Due to coronavirus travel restrictions, investment banks such as Goldman Sachs are using drones to provide clients with a bird’s eye view of the companies they’re bidding on, says Stephen Feldgoise, the bank’s global co-head of mergers and acquisitions.
Drones help Goldman Sachs close billion-dollar M$A deals
Feldgoise continued to say that ever since the VOCID-19 outbreak, the investment bank has been using commercial drones to showcase properties that include warehouses, big-box retail locations, chemical factories, and more.
“We have been selling asset-based businesses all over the world using drones for site visits and fly-overs,” Feldgoise said in a phone interview. “It gives buyers the confidence they need because when you are buying a business, you want to see, touch and feel what you are buying. ”
Investment banking isn’t necessarily known for its fast adaptions of new technology, however, COVID-19 seems to have changed that.
The in-person meetings, travel, and site-visits that play an important role in the M&A process can no longer be performed safely, and thus have investment banks such as Goldman Sachs been forced to turn to new technology such as drones, Zoom, Webex, and Microsoft Teams. The drones are naturally used to provide aerial overviews of the various properties.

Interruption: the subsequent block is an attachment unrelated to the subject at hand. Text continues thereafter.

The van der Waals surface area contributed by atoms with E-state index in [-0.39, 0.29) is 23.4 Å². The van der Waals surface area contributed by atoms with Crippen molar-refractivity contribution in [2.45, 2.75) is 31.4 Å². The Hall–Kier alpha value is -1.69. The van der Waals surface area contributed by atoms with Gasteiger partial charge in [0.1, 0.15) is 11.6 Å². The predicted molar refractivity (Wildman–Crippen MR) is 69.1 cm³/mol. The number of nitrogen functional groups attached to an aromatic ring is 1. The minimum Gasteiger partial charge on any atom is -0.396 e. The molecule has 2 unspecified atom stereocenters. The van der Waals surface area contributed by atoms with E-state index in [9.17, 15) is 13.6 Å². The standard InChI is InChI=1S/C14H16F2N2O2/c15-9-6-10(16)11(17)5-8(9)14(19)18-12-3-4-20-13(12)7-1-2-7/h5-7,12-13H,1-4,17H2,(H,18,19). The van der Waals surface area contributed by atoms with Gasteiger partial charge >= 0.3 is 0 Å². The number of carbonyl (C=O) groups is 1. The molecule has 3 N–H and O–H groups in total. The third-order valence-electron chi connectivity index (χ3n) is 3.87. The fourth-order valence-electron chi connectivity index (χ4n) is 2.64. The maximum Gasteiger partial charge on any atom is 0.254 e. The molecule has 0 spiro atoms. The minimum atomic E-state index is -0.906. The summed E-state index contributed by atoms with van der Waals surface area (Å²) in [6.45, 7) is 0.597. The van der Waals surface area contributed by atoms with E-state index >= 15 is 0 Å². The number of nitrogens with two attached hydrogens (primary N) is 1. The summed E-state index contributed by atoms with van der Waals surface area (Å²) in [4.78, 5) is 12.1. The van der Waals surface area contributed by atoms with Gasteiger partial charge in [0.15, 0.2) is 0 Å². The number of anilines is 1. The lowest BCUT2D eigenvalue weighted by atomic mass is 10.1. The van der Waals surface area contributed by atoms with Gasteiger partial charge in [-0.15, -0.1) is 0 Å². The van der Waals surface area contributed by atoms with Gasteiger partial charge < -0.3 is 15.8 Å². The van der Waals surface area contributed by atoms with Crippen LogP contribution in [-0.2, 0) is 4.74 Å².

Since the start of the pandemic, Goldman Sachs has advised on hundreds of merger and acquisition transactions, 95% of them were done without any face-to-face interaction, said Feldgoise. He added that drones are likely here to stay, “We believe it will change the M&A landscape forever.”
Goldman is not the only investment bank that has turned to commercial drones for help. JP Morgan has also started to use drone technology, according to a person with knowledge of the bank’s processes.
Even smaller investment banks are now using drones, reports CNBC. TKO Miller recently helped a company sell itself to a competitor and aerial footage from a drone was used in a two-minute video to showcase the business.
“We’ve proven the benefits of drone footage,” said Erik Eidem, a veteran TKO banker. “The pandemic made it a necessity, but people are very happy about it, they feel they’re getting a better sense of the business early on.
Eidem continued to say that commercial drones typically cost a thousand dollars or more, but bankers would typically hire videographers who charge $10,000 and more for well-produced video tours of a facility.
During the COVID-19 pandemic, dealmaking has not slowed down at all. According to Dealogic, translations are up 152% in the third quarter to $1.13 trillion. Goldman Sachs is the top-ranked deal advisor both by transaction value and deal count.
The coronavirus has forced banks to make their process more efficient and without the traditional travel, site visits, and face-time, but now senior bankers can be involved in closing more deals at the same time.
It will be interesting to see if the new technologies such as drones, Zoom and other video conferencing tools will have changed investment banking forever.
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